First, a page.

In Closer, Jude Law portrays Dan, an aspiring novelist who earns a living writing obituaries. Though Marber contends there is no protagonist in the story, Dan is the character through whom all the other characters are introduced. Law is no stranger to portraying vainglorious characters as he demonstrated in his Oscar® nominated performance in The Talented Mr. Ripley and, more recently, in Alfie. What drew him to Closer, which he had seen several times on stage and greatly admired, was Marber’s “extraordinary dialogue and its concentrated focus on these four characters who are the heart of the play,” he says.
The intimacy of the situation was matched by the demands of working in close quarters with only three other actors. “There was never a day where you could kind of take it easy because virtually every scene has a definite emotional pitch,” says Law. “You were either opening up and offering yourself to someone or closing yourself up and trying to get rid of someone. It was quite intense and demanding.”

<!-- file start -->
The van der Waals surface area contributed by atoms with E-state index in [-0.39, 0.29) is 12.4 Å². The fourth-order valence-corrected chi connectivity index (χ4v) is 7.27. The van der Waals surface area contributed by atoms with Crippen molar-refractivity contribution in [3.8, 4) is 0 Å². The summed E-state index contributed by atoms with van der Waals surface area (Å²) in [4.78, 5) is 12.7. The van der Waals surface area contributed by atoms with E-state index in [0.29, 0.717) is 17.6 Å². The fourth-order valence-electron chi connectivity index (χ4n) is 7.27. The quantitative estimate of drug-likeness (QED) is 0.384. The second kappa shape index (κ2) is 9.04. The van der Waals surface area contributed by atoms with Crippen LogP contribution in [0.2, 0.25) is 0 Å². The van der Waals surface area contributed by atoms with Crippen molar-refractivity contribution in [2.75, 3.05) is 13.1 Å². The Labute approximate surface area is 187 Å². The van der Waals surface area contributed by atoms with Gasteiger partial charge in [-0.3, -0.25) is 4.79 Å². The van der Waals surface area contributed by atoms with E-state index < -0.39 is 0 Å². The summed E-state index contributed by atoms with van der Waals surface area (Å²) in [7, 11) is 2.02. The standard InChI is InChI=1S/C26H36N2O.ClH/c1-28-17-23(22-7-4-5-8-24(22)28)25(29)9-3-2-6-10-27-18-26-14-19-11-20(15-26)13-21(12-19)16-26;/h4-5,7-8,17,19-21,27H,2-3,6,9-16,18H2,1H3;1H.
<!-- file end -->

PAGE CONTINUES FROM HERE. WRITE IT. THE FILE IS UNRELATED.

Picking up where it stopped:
Reflecting on his character, who is a catalyst for much of the action, Law says, “Dan is someone who’s really living in a sort of cocoon, a frustrated novelist, until he meets Alice, who becomes his muse. Through her, he blossoms. The relationship is really responsible for him coming out of himself, encouraging him to be confident enough to find the woman he really thinks he loves, Anna. Unfortunately, that relationship seems to be doomed from the get-go, and though it gives him some of the happiest days of his life, he eventually throws himself away by pouring himself so wholeheartedly into it.”
While he sees Marber’s play as basically a story about men and women falling in and out of love, it is also a battle between two male characters who become each other’s nemeses. “There’s a certain amount of ego going on between them. You could argue that for them it is almost more important that they’re screwing over the other guy than getting the girl they’re in love with.”